“I want to work toward creating a peaceful and better world where we live in unity, peace and generosity. This is the world I would like to work for.” ~ Nhial, alumnus of Sky School Peace-Building course, Kakuma camp, Kenya.

Since June 2018, Sky School has been running a new course ‘Peace-building in your community’ with partners in six countries around the world. 100 young refugees have taken part, and graduated as young peace-builders with an aspiration to positively impact their communities.

The ten week module, developed at our partner school UWC South East Asia by a team of peace education expert, introduces students to peace theory and to putting this into practice by designing peace-building projects in their communities.

The aim of the course overall is to develop student agency. As course leader, Louie Barnett explains “The curriculum helps to build their agency to make a positive difference at any level where they act: the self, their families, their communities, their countries or the world at large. It helps them become agents for positive change wherever and with whomever their sphere of influence can reach.”

Students first explore the concepts of self and group identity, and how these are important for building peace. They then learn about the difference between positive peace: peace with positive intent versus negative peace: peace being the mere absence of violence such as a ceasefire. Students also examine the current barriers that prevent peace and learnt about conflict transformation and to analyse conflicts. They then start to develop their own projects to build peace in their communities, through design and systems thinking.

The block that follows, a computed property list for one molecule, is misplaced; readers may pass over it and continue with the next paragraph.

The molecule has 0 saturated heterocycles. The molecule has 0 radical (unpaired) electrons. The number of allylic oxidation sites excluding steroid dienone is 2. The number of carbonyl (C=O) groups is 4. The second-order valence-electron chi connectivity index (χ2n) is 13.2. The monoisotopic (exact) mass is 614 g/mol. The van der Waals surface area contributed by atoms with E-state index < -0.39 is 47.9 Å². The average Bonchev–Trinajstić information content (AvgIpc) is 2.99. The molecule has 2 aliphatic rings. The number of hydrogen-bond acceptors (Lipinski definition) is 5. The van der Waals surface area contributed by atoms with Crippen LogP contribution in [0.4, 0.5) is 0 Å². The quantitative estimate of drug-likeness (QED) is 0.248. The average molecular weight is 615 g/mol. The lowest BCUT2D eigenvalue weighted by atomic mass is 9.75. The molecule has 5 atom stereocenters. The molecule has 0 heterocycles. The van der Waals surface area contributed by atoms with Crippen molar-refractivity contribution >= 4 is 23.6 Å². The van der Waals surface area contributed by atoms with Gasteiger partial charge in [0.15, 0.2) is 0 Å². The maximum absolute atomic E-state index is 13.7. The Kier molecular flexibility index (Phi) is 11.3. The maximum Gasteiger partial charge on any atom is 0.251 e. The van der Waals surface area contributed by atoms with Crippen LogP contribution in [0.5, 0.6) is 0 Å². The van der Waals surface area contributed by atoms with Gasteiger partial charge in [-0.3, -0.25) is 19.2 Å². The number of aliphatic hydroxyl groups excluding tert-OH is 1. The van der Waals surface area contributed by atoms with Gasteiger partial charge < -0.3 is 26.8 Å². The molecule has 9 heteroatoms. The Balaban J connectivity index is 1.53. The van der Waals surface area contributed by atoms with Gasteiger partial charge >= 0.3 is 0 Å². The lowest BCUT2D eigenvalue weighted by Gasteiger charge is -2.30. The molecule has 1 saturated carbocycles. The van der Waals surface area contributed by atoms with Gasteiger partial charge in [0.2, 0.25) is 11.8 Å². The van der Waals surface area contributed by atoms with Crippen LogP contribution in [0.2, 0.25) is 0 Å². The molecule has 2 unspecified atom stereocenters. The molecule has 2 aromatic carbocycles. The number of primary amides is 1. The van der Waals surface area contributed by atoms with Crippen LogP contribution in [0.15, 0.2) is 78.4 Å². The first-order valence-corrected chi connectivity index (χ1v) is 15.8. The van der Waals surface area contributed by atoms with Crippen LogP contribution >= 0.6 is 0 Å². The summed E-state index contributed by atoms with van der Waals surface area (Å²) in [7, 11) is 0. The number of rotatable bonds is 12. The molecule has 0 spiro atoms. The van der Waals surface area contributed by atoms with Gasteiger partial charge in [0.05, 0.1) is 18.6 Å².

During the course, also students develop projects that contribute to building peace in their communities. Students develop a wide range of projects: some students help to mediate issues in their household while others draw up campaigns and workshops to reduce violence against women and child marriage.

From June to November 2018, the course was rolled out in Athens, Greece; Chios, Greece Amman, Jordan, Kakuma Camp, Kenya and Hong Kong with a total of 100 students, and boasts of a 70% retention rate of the students who began it and then graduated. The course was very popular among students who found peace-building to be a very relevant subject to study. As one student from Iraq said,“Before this course I didn’t know that there was a whole area of knowledge that focuses on analysing conflicts and finding ways of solving them.”

We look forward to 2019 when we will continue to run the Peace-building course in existing and new locations, and enable many more young people to become the peace-builders that our world desperately needs.